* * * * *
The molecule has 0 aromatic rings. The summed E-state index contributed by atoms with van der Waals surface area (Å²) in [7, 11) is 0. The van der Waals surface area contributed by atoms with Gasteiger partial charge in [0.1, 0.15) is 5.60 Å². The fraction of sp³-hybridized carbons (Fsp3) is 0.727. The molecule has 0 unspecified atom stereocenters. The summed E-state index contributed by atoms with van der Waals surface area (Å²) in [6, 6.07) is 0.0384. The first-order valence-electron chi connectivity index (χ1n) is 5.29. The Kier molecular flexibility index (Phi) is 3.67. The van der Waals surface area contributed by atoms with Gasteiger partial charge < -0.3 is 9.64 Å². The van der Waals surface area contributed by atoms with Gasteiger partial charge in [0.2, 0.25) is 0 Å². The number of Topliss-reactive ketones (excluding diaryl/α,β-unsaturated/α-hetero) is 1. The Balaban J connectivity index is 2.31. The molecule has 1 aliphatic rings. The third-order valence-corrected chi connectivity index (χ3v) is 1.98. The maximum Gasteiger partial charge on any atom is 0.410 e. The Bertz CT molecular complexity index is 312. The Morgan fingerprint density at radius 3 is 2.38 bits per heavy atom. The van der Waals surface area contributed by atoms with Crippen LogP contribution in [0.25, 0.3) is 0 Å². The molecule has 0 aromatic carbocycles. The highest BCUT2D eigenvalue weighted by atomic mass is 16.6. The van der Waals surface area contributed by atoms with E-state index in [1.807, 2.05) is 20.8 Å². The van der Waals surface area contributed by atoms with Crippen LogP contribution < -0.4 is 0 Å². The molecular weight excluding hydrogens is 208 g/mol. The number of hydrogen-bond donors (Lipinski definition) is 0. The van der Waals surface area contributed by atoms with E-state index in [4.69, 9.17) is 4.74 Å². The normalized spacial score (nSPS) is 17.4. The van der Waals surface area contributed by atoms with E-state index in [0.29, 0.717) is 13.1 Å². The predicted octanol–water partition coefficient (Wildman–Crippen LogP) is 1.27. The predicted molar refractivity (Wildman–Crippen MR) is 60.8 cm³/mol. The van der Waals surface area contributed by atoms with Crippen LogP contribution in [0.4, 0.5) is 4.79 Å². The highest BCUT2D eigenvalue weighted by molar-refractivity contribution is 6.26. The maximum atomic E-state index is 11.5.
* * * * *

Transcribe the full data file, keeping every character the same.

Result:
The molecule has 0 aromatic rings. The summed E-state index contributed by atoms with van der Waals surface area (Å²) in [7, 11) is 0. The van der Waals surface area contributed by atoms with Gasteiger partial charge in [0.1, 0.15) is 5.60 Å². The fraction of sp³-hybridized carbons (Fsp3) is 0.727. The molecule has 0 unspecified atom stereocenters. The summed E-state index contributed by atoms with van der Waals surface area (Å²) in [6, 6.07) is 0.0384. The first-order valence-electron chi connectivity index (χ1n) is 5.29. The Kier molecular flexibility index (Phi) is 3.67. The van der Waals surface area contributed by atoms with Gasteiger partial charge < -0.3 is 9.64 Å². The van der Waals surface area contributed by atoms with Gasteiger partial charge in [0.2, 0.25) is 0 Å². The number of Topliss-reactive ketones (excluding diaryl/α,β-unsaturated/α-hetero) is 1. The Balaban J connectivity index is 2.31. The molecule has 1 aliphatic rings. The third-order valence-corrected chi connectivity index (χ3v) is 1.98. The maximum Gasteiger partial charge on any atom is 0.410 e. The Bertz CT molecular complexity index is 312. The Morgan fingerprint density at radius 3 is 2.38 bits per heavy atom. The van der Waals surface area contributed by atoms with Crippen LogP contribution in [0.25, 0.3) is 0 Å². The molecule has 0 aromatic carbocycles. The highest BCUT2D eigenvalue weighted by atomic mass is 16.6. The van der Waals surface area contributed by atoms with E-state index in [1.807, 2.05) is 20.8 Å². The van der Waals surface area contributed by atoms with Crippen LogP contribution < -0.4 is 0 Å². The molecular weight excluding hydrogens is 208 g/mol. The number of hydrogen-bond donors (Lipinski definition) is 0. The van der Waals surface area contributed by atoms with E-state index in [4.69, 9.17) is 4.74 Å². The normalized spacial score (nSPS) is 17.4. The van der Waals surface area contributed by atoms with E-state index in [0.29, 0.717) is 13.1 Å². The predicted octanol–water partition coefficient (Wildman–Crippen LogP) is 1.27. The predicted molar refractivity (Wildman–Crippen MR) is 60.8 cm³/mol. The van der Waals surface area contributed by atoms with Crippen LogP contribution in [0.4, 0.5) is 4.79 Å². The highest BCUT2D eigenvalue weighted by molar-refractivity contribution is 6.26. The maximum atomic E-state index is 11.5.